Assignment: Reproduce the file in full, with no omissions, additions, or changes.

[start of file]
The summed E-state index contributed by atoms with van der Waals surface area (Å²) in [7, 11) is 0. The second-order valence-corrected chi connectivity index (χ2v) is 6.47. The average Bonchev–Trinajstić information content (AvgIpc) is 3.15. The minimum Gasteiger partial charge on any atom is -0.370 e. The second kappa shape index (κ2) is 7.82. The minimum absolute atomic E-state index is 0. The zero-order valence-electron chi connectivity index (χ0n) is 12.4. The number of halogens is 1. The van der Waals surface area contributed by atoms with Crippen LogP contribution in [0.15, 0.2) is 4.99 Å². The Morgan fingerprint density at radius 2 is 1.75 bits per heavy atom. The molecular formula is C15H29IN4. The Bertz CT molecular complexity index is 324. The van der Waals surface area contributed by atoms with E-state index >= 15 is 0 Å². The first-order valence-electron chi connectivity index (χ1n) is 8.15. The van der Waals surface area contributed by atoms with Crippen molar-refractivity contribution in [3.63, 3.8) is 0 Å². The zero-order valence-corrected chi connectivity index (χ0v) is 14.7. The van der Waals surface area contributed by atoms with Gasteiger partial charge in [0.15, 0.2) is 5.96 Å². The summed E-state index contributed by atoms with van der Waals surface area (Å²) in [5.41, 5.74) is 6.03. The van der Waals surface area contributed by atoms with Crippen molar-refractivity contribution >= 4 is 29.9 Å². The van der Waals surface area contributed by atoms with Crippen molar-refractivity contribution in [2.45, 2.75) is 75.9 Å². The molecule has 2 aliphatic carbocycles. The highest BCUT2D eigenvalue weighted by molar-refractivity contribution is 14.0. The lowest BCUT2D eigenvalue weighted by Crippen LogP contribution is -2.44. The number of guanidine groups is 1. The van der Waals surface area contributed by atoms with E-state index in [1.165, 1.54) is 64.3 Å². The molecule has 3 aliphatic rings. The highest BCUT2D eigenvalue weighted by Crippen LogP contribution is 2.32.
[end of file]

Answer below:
The summed E-state index contributed by atoms with van der Waals surface area (Å²) in [7, 11) is 0. The second-order valence-corrected chi connectivity index (χ2v) is 6.47. The average Bonchev–Trinajstić information content (AvgIpc) is 3.15. The minimum Gasteiger partial charge on any atom is -0.370 e. The second kappa shape index (κ2) is 7.82. The minimum absolute atomic E-state index is 0. The zero-order valence-electron chi connectivity index (χ0n) is 12.4. The number of halogens is 1. The van der Waals surface area contributed by atoms with Crippen LogP contribution in [0.15, 0.2) is 4.99 Å². The Morgan fingerprint density at radius 2 is 1.75 bits per heavy atom. The molecular formula is C15H29IN4. The Bertz CT molecular complexity index is 324. The van der Waals surface area contributed by atoms with E-state index >= 15 is 0 Å². The first-order valence-electron chi connectivity index (χ1n) is 8.15. The van der Waals surface area contributed by atoms with Crippen molar-refractivity contribution in [3.63, 3.8) is 0 Å². The zero-order valence-corrected chi connectivity index (χ0v) is 14.7. The van der Waals surface area contributed by atoms with Gasteiger partial charge in [0.15, 0.2) is 5.96 Å². The summed E-state index contributed by atoms with van der Waals surface area (Å²) in [5.41, 5.74) is 6.03. The van der Waals surface area contributed by atoms with Crippen molar-refractivity contribution >= 4 is 29.9 Å². The van der Waals surface area contributed by atoms with Crippen molar-refractivity contribution in [2.45, 2.75) is 75.9 Å². The molecule has 2 aliphatic carbocycles. The highest BCUT2D eigenvalue weighted by molar-refractivity contribution is 14.0. The lowest BCUT2D eigenvalue weighted by Crippen LogP contribution is -2.44. The number of guanidine groups is 1. The van der Waals surface area contributed by atoms with E-state index in [1.165, 1.54) is 64.3 Å². The molecule has 3 aliphatic rings. The highest BCUT2D eigenvalue weighted by Crippen LogP contribution is 2.32.